Sugar Beet Industry's Opinion on Roundup Ready Sugar Beets
and Frank Morton’s Response
The pro-biotech web site “Truth About Trade & Technology” published an article written by a farmer named Noel Kjesbo, who is a sugar beet producer in the Red River Valley (North Dakota and Minnesota – he doesn’t say specifically which state he farms). Noel was responding to the lawsuit brought by OSA and others against USDA-APHIS for the improper deregulation of a Roundup Ready sugar beet. Noel accused Organic Seed Alliance and the co-plaintiffs of being ”fraudulent”, “dishonest”, “selfish”, and of using “misleading names”. He believes that we are using “global terrorism and food scares” to cause anxiety around food safety, and specifically the safety of genetically modified foods. While we at OSA do have concerns about the human and environmental health impacts of industrial biotech agriculture, we also have concerns about the impact of biotech crops on organic farmers freedom to operate - their ability to produce organic food with integrity and compete in the marketplace .
The following was a response written by Frank Morton – farmer, plant breeder, and owner of Wild Garden Seeds in Philomath, Oregon:
As a farmer, seedsman, plant breeder, member of the Isolation Pinning Rules Committee of Oregon’s Willamette Valley Specialty Seeds Association, and director on the boards of both Organic Seed Alliance and the Organic Seed Growers and Trade Association, I want to offer agricultural perspective on the deregulation and planting of genetically engineered Roundup Ready sugar beets.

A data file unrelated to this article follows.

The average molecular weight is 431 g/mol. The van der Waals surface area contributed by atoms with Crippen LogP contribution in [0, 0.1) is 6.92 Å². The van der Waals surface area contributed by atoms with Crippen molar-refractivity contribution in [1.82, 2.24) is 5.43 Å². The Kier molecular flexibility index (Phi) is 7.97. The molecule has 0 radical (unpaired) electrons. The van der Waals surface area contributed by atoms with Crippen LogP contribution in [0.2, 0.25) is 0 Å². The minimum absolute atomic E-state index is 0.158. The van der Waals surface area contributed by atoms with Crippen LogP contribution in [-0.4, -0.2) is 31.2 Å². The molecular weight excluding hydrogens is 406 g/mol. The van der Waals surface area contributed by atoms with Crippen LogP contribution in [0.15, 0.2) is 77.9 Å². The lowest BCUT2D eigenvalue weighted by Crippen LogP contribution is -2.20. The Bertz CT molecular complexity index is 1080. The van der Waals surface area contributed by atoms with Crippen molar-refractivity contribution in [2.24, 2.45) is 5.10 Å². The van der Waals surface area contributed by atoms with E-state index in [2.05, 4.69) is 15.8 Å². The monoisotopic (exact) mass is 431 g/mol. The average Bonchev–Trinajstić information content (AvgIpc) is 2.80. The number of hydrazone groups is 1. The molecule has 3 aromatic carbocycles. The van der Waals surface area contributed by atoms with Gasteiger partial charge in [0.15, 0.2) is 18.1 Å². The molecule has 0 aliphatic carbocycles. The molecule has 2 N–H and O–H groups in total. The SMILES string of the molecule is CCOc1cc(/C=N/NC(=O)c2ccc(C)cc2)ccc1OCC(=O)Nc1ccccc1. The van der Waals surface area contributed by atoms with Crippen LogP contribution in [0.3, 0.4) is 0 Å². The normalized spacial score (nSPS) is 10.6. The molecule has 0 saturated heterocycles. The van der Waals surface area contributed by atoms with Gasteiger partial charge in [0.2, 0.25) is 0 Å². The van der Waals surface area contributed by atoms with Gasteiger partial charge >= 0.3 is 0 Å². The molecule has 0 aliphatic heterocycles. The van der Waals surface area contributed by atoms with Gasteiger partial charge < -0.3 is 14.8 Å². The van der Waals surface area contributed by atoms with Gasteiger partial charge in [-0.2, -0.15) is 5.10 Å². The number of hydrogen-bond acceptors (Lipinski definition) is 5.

The Willamette Valley, where I farm and live, produces virtually all of the sugar beet seed for the United States. It also produces some table beet seed and a huge percentage of the Swiss chard seed that ends up in the fresh salad trade from California to Maine and other markets overseas. We also grow seed for much of the world’s Brassica veg crops, cabbage, kale, broccoli, turnips and their kin. We think we matter as much as your sugar beet farmers in the Red River Valley, and we think our high value specialty seed trade with the Pacific Rim and the EU is a big deal. But this is all dependent on seed quality, and for us in our sensitive markets, seed quality means genetic purity – both for trueness to varietal type, and freedom from transgenic contamination. Our buyers do not want GMOs in our seed whether you care (or we care) or not. Transgenes from Roundup Ready sugar beets in our Swiss chard (or oilseed canola in our Chinese cabbage) will not be accepted by our overseas customers any more than they will by our organic seed customers in Oregon or California. That’s the truth about trade that is obvious from my window.
What your folks see as a great blessing (may improve yields 10% I hear from the company that stands to gain the most) could hereabouts destroy the value of conventional and organic seed crops downwind of GMO plantings of sugar beets, canola, corn, or whatever the next transgenic specialty crop may be. BT-broccoli, RR-radish, onion, spinach – all of these are potential trade disasters waiting to happen to my happy valley, now 95% stocked with Roundup Ready sugar beets, brought in secretly over three years without any notification to neighbors, fellow seedfolks, or the seed association, until after planting of the third year.